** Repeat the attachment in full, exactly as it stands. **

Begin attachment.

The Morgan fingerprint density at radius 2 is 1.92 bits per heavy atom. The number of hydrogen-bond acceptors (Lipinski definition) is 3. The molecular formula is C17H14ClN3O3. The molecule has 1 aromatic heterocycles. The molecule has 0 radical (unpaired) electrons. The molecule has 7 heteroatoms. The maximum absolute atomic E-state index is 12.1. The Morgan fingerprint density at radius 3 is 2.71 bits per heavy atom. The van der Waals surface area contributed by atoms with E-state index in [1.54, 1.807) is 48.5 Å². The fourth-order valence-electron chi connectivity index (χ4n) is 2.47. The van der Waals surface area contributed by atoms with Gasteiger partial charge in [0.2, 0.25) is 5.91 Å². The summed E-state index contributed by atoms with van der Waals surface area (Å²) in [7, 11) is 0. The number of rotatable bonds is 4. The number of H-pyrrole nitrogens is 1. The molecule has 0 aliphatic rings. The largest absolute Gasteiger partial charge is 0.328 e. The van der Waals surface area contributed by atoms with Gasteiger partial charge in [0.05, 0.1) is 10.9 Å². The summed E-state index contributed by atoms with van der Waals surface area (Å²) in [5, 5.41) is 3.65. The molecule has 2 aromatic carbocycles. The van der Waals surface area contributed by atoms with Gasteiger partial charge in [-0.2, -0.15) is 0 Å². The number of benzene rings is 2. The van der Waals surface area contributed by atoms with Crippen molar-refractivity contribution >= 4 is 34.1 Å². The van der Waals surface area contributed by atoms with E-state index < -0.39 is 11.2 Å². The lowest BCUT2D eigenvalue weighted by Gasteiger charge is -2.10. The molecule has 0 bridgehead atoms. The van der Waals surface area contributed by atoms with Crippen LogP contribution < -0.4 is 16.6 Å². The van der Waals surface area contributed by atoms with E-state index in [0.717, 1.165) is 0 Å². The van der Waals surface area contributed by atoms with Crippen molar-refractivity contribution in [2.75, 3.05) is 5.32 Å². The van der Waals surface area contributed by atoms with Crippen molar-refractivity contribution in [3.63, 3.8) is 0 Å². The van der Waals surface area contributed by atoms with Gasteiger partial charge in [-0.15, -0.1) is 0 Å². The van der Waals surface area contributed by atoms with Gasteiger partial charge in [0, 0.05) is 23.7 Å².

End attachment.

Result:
The Morgan fingerprint density at radius 2 is 1.92 bits per heavy atom. The number of hydrogen-bond acceptors (Lipinski definition) is 3. The molecular formula is C17H14ClN3O3. The molecule has 1 aromatic heterocycles. The molecule has 0 radical (unpaired) electrons. The molecule has 7 heteroatoms. The maximum absolute atomic E-state index is 12.1. The Morgan fingerprint density at radius 3 is 2.71 bits per heavy atom. The van der Waals surface area contributed by atoms with E-state index in [1.54, 1.807) is 48.5 Å². The fourth-order valence-electron chi connectivity index (χ4n) is 2.47. The van der Waals surface area contributed by atoms with Gasteiger partial charge in [0.2, 0.25) is 5.91 Å². The summed E-state index contributed by atoms with van der Waals surface area (Å²) in [7, 11) is 0. The number of rotatable bonds is 4. The number of H-pyrrole nitrogens is 1. The molecule has 0 aliphatic rings. The largest absolute Gasteiger partial charge is 0.328 e. The van der Waals surface area contributed by atoms with Gasteiger partial charge in [0.05, 0.1) is 10.9 Å². The summed E-state index contributed by atoms with van der Waals surface area (Å²) in [5, 5.41) is 3.65. The molecule has 2 aromatic carbocycles. The van der Waals surface area contributed by atoms with Gasteiger partial charge in [-0.2, -0.15) is 0 Å². The number of benzene rings is 2. The van der Waals surface area contributed by atoms with Crippen molar-refractivity contribution >= 4 is 34.1 Å². The van der Waals surface area contributed by atoms with E-state index < -0.39 is 11.2 Å². The lowest BCUT2D eigenvalue weighted by Gasteiger charge is -2.10. The molecule has 0 bridgehead atoms. The van der Waals surface area contributed by atoms with Crippen LogP contribution < -0.4 is 16.6 Å². The van der Waals surface area contributed by atoms with E-state index in [0.717, 1.165) is 0 Å². The van der Waals surface area contributed by atoms with Crippen molar-refractivity contribution in [2.75, 3.05) is 5.32 Å². The van der Waals surface area contributed by atoms with Crippen molar-refractivity contribution in [3.63, 3.8) is 0 Å². The van der Waals surface area contributed by atoms with Gasteiger partial charge in [-0.15, -0.1) is 0 Å². The van der Waals surface area contributed by atoms with Gasteiger partial charge in [0, 0.05) is 23.7 Å².